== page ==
Tuesday, June 28, 2011

Rural Life: Hospitals

In my new position as economic development director, I've realized that there are certain things necessary to make anywhere, but especially a rural community, a good place to live. I haven't just realized them, but as I'm thinking of ways to motivate and inspire people to move to my small town they've come to the front of my mind. One of the most important factors for whether or not you want to live somewhere is do they have a hospital? Or any type of healthcare for that matter.

I actually wanted to write this post about 6 months ago. I was first really struck by the importance of having a hospital in a rural community when my family helped an elderly couple with their medical situation. During church an elderly gentleman started getting weak and wasn't able to stand or walk on his own very well. Immediately after church his wife was trying to help him get out of church, down the steps and to the car, but his legs were so weak it was difficult. My family got pulled in to the situation, not only because it is a small town and that's what you do, but because my brother was one of the few people in church strong enough to help support and basically carry this man to his car. As soon as we got him there, his wife knew something was wrong and he needed to get to the hospital ASAP! Thankfully, my hometown has a hospital and a wonderful one at that. We were able to get him in the ER and have him checked out. It took a couple of hours for tests to be run, but when all was said and done he got seen quicker than he would've in a city hospital. On top of that, they were able to call the pharmacist who was willing to quickly run down to the pharmacy to fill a prescription. At 9 o'clock at night. How cool is that?!

If that facility wasn't available, this couple would've had to drive 30 minutes to the nearest hospital where I'm sure their prescription would've had to wait till the next day. Amazing. My favorite part of this story was that after we helped this elderly couple back home they offered us food and chatted with us about life. This was the first time I'd ever met them.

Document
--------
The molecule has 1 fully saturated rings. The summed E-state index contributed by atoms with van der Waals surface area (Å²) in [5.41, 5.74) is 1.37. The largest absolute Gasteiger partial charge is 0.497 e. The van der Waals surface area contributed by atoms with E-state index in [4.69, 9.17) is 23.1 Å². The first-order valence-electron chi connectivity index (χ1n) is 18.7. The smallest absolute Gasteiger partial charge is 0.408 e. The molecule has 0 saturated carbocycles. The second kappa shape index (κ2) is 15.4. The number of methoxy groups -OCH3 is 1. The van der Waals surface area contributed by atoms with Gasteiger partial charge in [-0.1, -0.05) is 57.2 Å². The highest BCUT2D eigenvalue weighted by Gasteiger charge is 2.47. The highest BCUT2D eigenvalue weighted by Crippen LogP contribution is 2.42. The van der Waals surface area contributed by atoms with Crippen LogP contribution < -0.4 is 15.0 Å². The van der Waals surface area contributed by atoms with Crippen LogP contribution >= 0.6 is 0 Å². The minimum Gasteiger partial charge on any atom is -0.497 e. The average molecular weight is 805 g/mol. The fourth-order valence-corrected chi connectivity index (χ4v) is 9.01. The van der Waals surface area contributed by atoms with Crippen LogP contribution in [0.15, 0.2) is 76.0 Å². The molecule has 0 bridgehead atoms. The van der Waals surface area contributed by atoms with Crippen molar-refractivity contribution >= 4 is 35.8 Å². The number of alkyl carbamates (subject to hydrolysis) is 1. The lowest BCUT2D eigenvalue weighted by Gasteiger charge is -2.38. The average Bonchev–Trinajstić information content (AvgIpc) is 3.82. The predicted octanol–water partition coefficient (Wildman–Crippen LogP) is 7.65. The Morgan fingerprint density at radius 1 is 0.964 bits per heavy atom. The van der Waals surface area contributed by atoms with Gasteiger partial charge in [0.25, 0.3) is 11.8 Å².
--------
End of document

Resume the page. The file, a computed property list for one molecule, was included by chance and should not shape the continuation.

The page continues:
In my current location, they have a very modern hospital with some of the latest medical technology. Not only does this town have a hospital and nursing home, they have a dentist and pharmacy. There are also two optometrists that visit twice a week. For those who prefer alternate forms of medicine, we also have a very good chiropractor (I went to him last week). Citizens can have most of their health care needs taken care of right at home. They are also working on a project to make sure their airport is up to code so the flight for life planes can easily access our little town.

Hospitals are in the top three things that are necessary if a rural community is to survive. Thankfully we have individuals such as my former boss, Senator Jerry Moran, standing up and promoting rural health care to insure its future. That is one of many reasons I admire him. Incentives for medical students to return to and serve underserved areas such as rural communities will also help insure the future of rural health care. Progressive actions such as hospital remodeling, as our population ages will continue to help the survival of rural community hospitals. We need to not only make sure that healthcare is available for the aging population but also our younger generations as well.

Words of Wisdom:"I will work to make sure that Kansans have access to health care networks within their own communities because this care is essential to the prosperity and survival of the towns we call home." Senator Jerry Moran 

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